• Lowrance Ghost trolling motor: I want a trolling motor with spot-lock. After drifting off spots that were holding fish and failing to get back on them again, I’m ready for a change. The Ghost has some great features: It is quiet, powerful, easy to maneuver and efficient. The only drawback? It is expensive. Maybe you can get me a deal, Santa.
  • KGB swimbait: These giant swimbaits catch giant bass. I’ve done stories on fishermen who have caught double-digit bass on them. The problem is, they’re handmade by a lure designer in Arkansas and they are in high demand. As soon as he drops a few of his high-dollar baits on the market, there is a waiting list of customers wanting to buy them. See if you can pull some strings for me, Santa.
  • Berkley lures: OK, enough of the high-dollar stuff. If I haven’t warranted the expensive equipment, please bring me an assortment of Berkley’s new offerings. I’ve been wanting to try the Stunna, the company’s new jerkbait that Hank Cherry used to win the Bassmaster Classic. I’m also intrigued by Berkley’s new PowerBait bass jigs. And a couple of the Gilly plastic baits that won Best of Show in the this year’s ICAST show would be great, too.
  • Duckett Fishing Jacob Wheeler Signature Series baitcasting rod: The older I get, the more fatigued I get with using a heavy casting rod and reel. The Duckett Fishing Jacob Wheeler rods are known for being lightweight, yet powerful. Not a bad price (about $150), especially for a good rod that will last.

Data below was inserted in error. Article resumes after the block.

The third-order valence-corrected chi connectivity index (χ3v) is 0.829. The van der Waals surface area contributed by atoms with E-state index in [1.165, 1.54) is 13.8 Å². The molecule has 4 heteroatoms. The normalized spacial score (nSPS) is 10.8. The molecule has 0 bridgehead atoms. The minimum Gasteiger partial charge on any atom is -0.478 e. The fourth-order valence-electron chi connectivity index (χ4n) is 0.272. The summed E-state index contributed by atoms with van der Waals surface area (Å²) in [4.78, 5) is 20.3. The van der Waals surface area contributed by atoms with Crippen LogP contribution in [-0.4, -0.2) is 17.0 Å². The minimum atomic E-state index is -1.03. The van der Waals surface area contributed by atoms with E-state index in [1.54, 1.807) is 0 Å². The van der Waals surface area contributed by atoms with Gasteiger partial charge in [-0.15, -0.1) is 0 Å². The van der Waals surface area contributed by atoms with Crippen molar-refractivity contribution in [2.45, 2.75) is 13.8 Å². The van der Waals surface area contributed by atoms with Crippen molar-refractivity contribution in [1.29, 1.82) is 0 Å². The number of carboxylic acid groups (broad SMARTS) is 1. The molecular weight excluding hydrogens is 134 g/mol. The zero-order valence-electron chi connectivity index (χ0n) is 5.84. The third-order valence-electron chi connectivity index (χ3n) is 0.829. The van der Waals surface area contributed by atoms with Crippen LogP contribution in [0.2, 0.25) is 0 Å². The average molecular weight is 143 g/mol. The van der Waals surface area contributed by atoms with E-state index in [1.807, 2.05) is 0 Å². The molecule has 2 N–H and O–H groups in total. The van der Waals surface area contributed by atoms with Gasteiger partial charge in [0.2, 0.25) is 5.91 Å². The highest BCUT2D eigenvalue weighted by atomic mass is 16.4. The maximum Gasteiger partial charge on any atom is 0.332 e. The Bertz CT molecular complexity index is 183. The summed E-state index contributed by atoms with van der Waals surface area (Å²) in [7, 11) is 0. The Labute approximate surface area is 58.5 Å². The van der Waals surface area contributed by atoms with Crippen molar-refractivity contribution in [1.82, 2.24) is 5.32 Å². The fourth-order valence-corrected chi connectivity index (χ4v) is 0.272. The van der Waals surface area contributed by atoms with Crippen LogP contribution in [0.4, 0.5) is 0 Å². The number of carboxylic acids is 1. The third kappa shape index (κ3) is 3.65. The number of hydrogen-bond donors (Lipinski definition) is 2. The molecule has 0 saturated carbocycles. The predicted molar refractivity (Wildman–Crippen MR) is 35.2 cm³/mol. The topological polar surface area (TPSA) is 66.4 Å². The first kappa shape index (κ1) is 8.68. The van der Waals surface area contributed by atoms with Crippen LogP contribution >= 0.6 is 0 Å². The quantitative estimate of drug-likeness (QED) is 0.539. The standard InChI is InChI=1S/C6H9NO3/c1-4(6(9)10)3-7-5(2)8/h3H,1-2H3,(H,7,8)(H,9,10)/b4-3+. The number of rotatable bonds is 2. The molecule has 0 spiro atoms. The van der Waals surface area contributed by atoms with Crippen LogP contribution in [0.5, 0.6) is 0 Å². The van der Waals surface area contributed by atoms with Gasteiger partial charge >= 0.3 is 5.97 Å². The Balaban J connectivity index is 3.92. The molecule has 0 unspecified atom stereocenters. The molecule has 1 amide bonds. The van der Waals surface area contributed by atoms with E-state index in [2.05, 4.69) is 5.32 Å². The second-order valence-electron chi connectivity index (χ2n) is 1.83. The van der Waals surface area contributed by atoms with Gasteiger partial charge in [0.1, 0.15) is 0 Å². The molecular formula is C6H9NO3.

• Megabass Vision jerkbaits: These suspending jerkbaits are high-dollar (about $25), but they are worth it. I’ve found more success with these Megabass Vision baits than any other jerkbaits on the market. They run true out of the box and cast farther than most other jerkbaits I’ve used.
  • Costa sunglasses: I need some good polarized sunglasses for fishing. I often buy the cheapies, and they’re worth that I pay for them. I’ve had friends with polarized glasses point out a bass lazing in the shadows, and I can’t see it. I need some good Costa sunglasses.
  • Daiwa baitcasting reels: I’ll give you your choice on this one. The high-end reel that everyone is talking about is the Daiwa Zillion, which won Best of Freshwater Casting Reels in this year’s ICAST show. It has lots of high-tech features which makes it tough and durable, yet light. But it’s not cheap. It sells for about $350. I also like Daiwa’s Tatula 100 casting reels that are known for their lightweight construction and long casting properties.
  • Bubba Lithium Ion Cordless fillet knife: First, I don’t want this to carve up the bass I catch. They get thrown back. But I fish for crappies, walleyes, white bass and catfish, too, and it would be nice to have a Bubba to fillet my fish effortlessly.
  • Plano E-Series Tackle Backpack: This backpack has plenty of room for tackle trays and other gear. It’s perfect for hiking to a secluded river bank or a farm pond.

Santa Is Going fishing

Ever wonder what Santa does to recuperate from a busy Christmas Eve? He goes fishing, according to the folks at Berkley.